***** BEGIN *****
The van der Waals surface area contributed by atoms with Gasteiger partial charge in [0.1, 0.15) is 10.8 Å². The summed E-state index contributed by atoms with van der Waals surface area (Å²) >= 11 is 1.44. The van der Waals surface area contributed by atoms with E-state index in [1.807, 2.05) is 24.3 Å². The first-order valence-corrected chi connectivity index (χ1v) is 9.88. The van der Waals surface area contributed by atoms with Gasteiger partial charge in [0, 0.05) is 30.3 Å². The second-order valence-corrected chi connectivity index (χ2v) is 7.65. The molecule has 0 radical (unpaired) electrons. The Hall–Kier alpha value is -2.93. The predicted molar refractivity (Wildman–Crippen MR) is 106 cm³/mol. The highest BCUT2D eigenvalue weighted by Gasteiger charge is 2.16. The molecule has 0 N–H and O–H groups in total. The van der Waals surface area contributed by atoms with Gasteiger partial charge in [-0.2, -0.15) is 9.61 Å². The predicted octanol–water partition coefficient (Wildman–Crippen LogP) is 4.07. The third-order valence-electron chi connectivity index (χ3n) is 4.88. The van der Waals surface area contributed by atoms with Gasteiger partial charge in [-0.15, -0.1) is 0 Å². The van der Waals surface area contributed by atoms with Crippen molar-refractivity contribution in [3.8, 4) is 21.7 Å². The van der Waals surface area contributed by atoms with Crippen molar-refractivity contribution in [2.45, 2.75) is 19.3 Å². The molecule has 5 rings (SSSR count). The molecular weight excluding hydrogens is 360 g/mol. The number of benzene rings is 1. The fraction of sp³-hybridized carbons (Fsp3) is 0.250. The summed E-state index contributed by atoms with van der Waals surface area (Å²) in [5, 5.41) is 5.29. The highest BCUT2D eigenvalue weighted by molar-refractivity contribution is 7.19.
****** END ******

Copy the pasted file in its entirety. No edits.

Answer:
The van der Waals surface area contributed by atoms with Gasteiger partial charge in [0.1, 0.15) is 10.8 Å². The summed E-state index contributed by atoms with van der Waals surface area (Å²) >= 11 is 1.44. The van der Waals surface area contributed by atoms with E-state index in [1.807, 2.05) is 24.3 Å². The first-order valence-corrected chi connectivity index (χ1v) is 9.88. The van der Waals surface area contributed by atoms with Gasteiger partial charge in [0, 0.05) is 30.3 Å². The second-order valence-corrected chi connectivity index (χ2v) is 7.65. The molecule has 0 radical (unpaired) electrons. The Hall–Kier alpha value is -2.93. The predicted molar refractivity (Wildman–Crippen MR) is 106 cm³/mol. The highest BCUT2D eigenvalue weighted by Gasteiger charge is 2.16. The molecule has 0 N–H and O–H groups in total. The van der Waals surface area contributed by atoms with Gasteiger partial charge in [-0.2, -0.15) is 9.61 Å². The predicted octanol–water partition coefficient (Wildman–Crippen LogP) is 4.07. The third-order valence-electron chi connectivity index (χ3n) is 4.88. The van der Waals surface area contributed by atoms with Gasteiger partial charge in [-0.15, -0.1) is 0 Å². The van der Waals surface area contributed by atoms with Crippen molar-refractivity contribution in [3.8, 4) is 21.7 Å². The van der Waals surface area contributed by atoms with Crippen molar-refractivity contribution in [2.45, 2.75) is 19.3 Å². The molecule has 5 rings (SSSR count). The molecular weight excluding hydrogens is 360 g/mol. The number of benzene rings is 1. The fraction of sp³-hybridized carbons (Fsp3) is 0.250. The summed E-state index contributed by atoms with van der Waals surface area (Å²) in [5, 5.41) is 5.29. The highest BCUT2D eigenvalue weighted by molar-refractivity contribution is 7.19.